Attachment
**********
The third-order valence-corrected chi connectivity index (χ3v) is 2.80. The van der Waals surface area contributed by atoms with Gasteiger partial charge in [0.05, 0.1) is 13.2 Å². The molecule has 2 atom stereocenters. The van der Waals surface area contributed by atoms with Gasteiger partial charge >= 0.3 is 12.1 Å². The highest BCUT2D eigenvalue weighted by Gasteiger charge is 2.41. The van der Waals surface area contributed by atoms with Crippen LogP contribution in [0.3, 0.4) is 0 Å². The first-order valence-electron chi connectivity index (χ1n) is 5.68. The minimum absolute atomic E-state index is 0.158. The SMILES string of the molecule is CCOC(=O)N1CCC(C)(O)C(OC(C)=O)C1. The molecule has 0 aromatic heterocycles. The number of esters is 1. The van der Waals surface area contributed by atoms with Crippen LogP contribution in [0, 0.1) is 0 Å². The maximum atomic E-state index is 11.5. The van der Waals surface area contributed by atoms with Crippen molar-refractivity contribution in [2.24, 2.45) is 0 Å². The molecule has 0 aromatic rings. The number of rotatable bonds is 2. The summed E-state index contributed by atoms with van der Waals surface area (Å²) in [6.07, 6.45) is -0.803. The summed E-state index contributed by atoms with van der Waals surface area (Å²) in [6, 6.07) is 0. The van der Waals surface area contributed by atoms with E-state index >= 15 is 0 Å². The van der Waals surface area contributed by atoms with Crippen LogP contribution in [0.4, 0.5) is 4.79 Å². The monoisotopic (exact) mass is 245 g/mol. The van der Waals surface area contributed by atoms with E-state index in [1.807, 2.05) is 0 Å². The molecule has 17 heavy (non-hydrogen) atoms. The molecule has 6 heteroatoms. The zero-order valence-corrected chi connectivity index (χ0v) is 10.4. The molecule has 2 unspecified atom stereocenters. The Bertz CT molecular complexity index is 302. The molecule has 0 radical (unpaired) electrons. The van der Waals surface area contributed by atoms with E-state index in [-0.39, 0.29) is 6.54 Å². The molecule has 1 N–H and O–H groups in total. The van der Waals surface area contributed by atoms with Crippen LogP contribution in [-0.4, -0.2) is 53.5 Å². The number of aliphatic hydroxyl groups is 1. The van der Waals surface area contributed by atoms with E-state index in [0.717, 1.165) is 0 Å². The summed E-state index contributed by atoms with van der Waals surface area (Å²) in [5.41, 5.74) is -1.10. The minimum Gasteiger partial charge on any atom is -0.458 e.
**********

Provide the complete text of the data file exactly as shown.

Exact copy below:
The third-order valence-corrected chi connectivity index (χ3v) is 2.80. The van der Waals surface area contributed by atoms with Gasteiger partial charge in [0.05, 0.1) is 13.2 Å². The molecule has 2 atom stereocenters. The van der Waals surface area contributed by atoms with Gasteiger partial charge >= 0.3 is 12.1 Å². The highest BCUT2D eigenvalue weighted by Gasteiger charge is 2.41. The van der Waals surface area contributed by atoms with Crippen LogP contribution in [0.3, 0.4) is 0 Å². The first-order valence-electron chi connectivity index (χ1n) is 5.68. The minimum absolute atomic E-state index is 0.158. The SMILES string of the molecule is CCOC(=O)N1CCC(C)(O)C(OC(C)=O)C1. The molecule has 0 aromatic heterocycles. The number of esters is 1. The van der Waals surface area contributed by atoms with Crippen LogP contribution in [0, 0.1) is 0 Å². The maximum atomic E-state index is 11.5. The van der Waals surface area contributed by atoms with Crippen molar-refractivity contribution in [2.24, 2.45) is 0 Å². The molecule has 0 aromatic rings. The number of rotatable bonds is 2. The summed E-state index contributed by atoms with van der Waals surface area (Å²) in [6.07, 6.45) is -0.803. The summed E-state index contributed by atoms with van der Waals surface area (Å²) in [6, 6.07) is 0. The van der Waals surface area contributed by atoms with E-state index >= 15 is 0 Å². The van der Waals surface area contributed by atoms with Crippen LogP contribution in [0.4, 0.5) is 4.79 Å². The monoisotopic (exact) mass is 245 g/mol. The van der Waals surface area contributed by atoms with E-state index in [1.807, 2.05) is 0 Å². The molecule has 17 heavy (non-hydrogen) atoms. The molecule has 6 heteroatoms. The zero-order valence-corrected chi connectivity index (χ0v) is 10.4. The molecule has 2 unspecified atom stereocenters. The Bertz CT molecular complexity index is 302. The molecule has 0 radical (unpaired) electrons. The van der Waals surface area contributed by atoms with E-state index in [-0.39, 0.29) is 6.54 Å². The molecule has 1 N–H and O–H groups in total. The van der Waals surface area contributed by atoms with Crippen LogP contribution in [-0.4, -0.2) is 53.5 Å². The number of aliphatic hydroxyl groups is 1. The van der Waals surface area contributed by atoms with E-state index in [0.717, 1.165) is 0 Å². The summed E-state index contributed by atoms with van der Waals surface area (Å²) in [5.41, 5.74) is -1.10. The minimum Gasteiger partial charge on any atom is -0.458 e.